US Taxes for Expats in Vietnam

If you are planning on moving to Vietnam, or if you recently relocated, it is critical to familiarize yourself with the tax requirements to which you are subject as a citizen living abroad.  Compliance failures, even of the unintentional variety, can subject you to costly civil penalties.  Even if you are confident you are in complete compliance with IRS reporting requirements, you may be missing opportunities to take advantage of credits and deductions, such as the foreign tax credit.

Whether you owe back taxes, have questions about the credits and deductions you may claim, are being audited by the IRS, or need assistance with other tax matters, Ted Kleinman CPA is here to provide taxpayers with nuanced guidance and professional representation.  With over 30 years of experience assisting clients throughout Vietnam and around the world, Ted is prepared to help you handle any tax matter, no matter how complex.  To set up a free and private consultation with Ted, call US Tax Help at (541) 923-0903 today.

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Does the IRS Require Citizens Abroad in Vietnam to File an Income Tax Return?

Unlike most countries, the United States requires citizens abroad to file an income tax return (Form 1040).  The deadline to file a tax return is normally April 15, but if you were or will be residing in Vietnam on that date, you qualify for an automatic two-month extension which pushes the deadline back to June 15.  If you are unable to file your return by June 15, you may further extend the deadline to October 15 by completing and submitting Form 4868 (Application for Automatic Extension of Time to File US Individual Income Tax Return).

If you fail to file a timely return, you will be subject to costly fines, and, depending on whether the failure to file was deliberate or unintentional, could even be criminally prosecuted by the Department of Justice.  At the civil level, penalties include:

  • Failure to Pay – There is a 0.5% penalty for each full or partial month your taxes went unpaid after the due date. This penalty is capped at 25% of the unpaid tax amount.
  • Failure to File – There is a 5% penalty for each full or partial month your tax return went un-filed after the due date. This penalty is also capped at 25% of the unpaid tax amount.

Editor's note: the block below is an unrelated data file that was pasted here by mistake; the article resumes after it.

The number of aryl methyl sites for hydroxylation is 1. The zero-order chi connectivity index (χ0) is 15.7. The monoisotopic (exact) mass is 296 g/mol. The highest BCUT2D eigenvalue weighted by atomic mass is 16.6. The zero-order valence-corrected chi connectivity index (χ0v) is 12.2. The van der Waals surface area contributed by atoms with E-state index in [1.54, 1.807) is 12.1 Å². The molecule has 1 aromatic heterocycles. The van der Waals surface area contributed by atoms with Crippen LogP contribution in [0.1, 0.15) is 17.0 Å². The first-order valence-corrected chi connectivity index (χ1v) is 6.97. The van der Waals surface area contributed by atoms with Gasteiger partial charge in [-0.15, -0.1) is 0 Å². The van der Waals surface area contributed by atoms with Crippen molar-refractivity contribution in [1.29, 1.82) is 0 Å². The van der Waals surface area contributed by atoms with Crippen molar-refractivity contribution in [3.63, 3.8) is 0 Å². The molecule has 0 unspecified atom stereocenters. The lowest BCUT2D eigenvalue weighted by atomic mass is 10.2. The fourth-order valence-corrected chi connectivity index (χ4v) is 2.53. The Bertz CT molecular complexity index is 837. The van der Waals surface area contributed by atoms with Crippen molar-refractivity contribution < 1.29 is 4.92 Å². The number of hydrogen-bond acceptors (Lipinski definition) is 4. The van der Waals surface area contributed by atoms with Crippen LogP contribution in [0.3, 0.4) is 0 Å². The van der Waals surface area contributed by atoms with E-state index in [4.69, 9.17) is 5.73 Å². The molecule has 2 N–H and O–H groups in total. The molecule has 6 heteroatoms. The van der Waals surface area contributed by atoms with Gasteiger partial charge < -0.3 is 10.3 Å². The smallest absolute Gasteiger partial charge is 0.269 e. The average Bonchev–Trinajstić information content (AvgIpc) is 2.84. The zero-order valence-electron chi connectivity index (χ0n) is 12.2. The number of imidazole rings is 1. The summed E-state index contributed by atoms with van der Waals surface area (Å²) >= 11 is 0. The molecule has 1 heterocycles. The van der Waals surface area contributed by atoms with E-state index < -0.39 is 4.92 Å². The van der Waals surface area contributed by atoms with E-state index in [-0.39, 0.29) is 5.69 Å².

As one can infer from these penalties, failures to file are more serious than failures to pay.  If you did not file a tax return in previous years, or failed to pay taxes by the due date, you should talk to a CPA as soon as possible about bringing yourself back into compliance.  The longer you wait to address the problem, the fewer paths toward resolution will remain open to you.

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Do I Have to File an FBAR? What Are the Penalties if I Don’t?

Over the past few decades, Vietnam and the United States have made huge strides to mend relations and cooperate with one another on international affairs.  As a result, Vietnam has become an increasingly popular destination for Americans from all walks of life, many of whom settle around major urban centers like Ho Chi Minh City, Hanoi, and Da Nang.

However, there’s also been another consequence of this increased cooperation: more and more information about taxpayers being shared between the Vietnamese and US governments.  The IRS is, with increasing frequency, cracking down on businesses and individuals who fail to disclose their income and assets to the US government.

If you have income or assets in Vietnam, you may be subject to mandatory disclosure laws.  More specifically, you are required to file an FBAR (Report of Foreign Bank and Financial Accounts) if you have signature authority over, or financial interest in, a Vietnamese bank account or financial account whose value exceeded $10,000 at any point in the reporting year.

Like failing to file a tax return, failing to file an FBAR also carries considerable penalties.  Unintentional failures to file can result in penalties of $10,000 per violation, while “willful” failures are subject to penalties up to $100,000 per violation or 50% of the account balance – whichever figure is greater.  Willful failures can also lead to criminal prosecution, which may result in criminal fines up to $200,000, up to five years of incarceration, and a permanent criminal record.

But what if you could avoid criminal prosecution?  You may be able to do exactly that by participating in an IRS program called the Streamlined Offshore Procedure.  In the IRS’ own description, this invaluable program “enables non-compliant taxpayers to resolve their tax liabilities and minimize their chance of criminal prosecution.  When a taxpayer truthfully, timely, and completely complies with all provisions of the voluntary disclosure practice, the IRS will not recommend criminal prosecution to the Department of Justice.”

All too many taxpayers make the mistake of assuming the IRS will pass them over for criminal prosecution because there are “bigger fish to fry.”  Unfortunately for taxpayers with this mindset, the IRS has become increasingly vigilant and proactive in its investigations of suspected tax evasion, tax fraud, and other acts of noncompliance.  In particular, in recent years the IRS has increased its efforts to investigate American expatriates and other US taxpayers holding undisclosed offshore accounts with foreign financial institutions, or FFIs.

Tax rules for expatriates can be incredibly complex, and even a minor mistake or omission can result in the imposition of hefty penalties.  If you’re an American expatriate living in Vietnam, you should consult with an experienced CPA regarding your tax liabilities to make sure that your best financial interests are protected.  To arrange a free, completely confidential consultation with CPA Ted Kleinman, call US Tax Help at (541) 923-0903.

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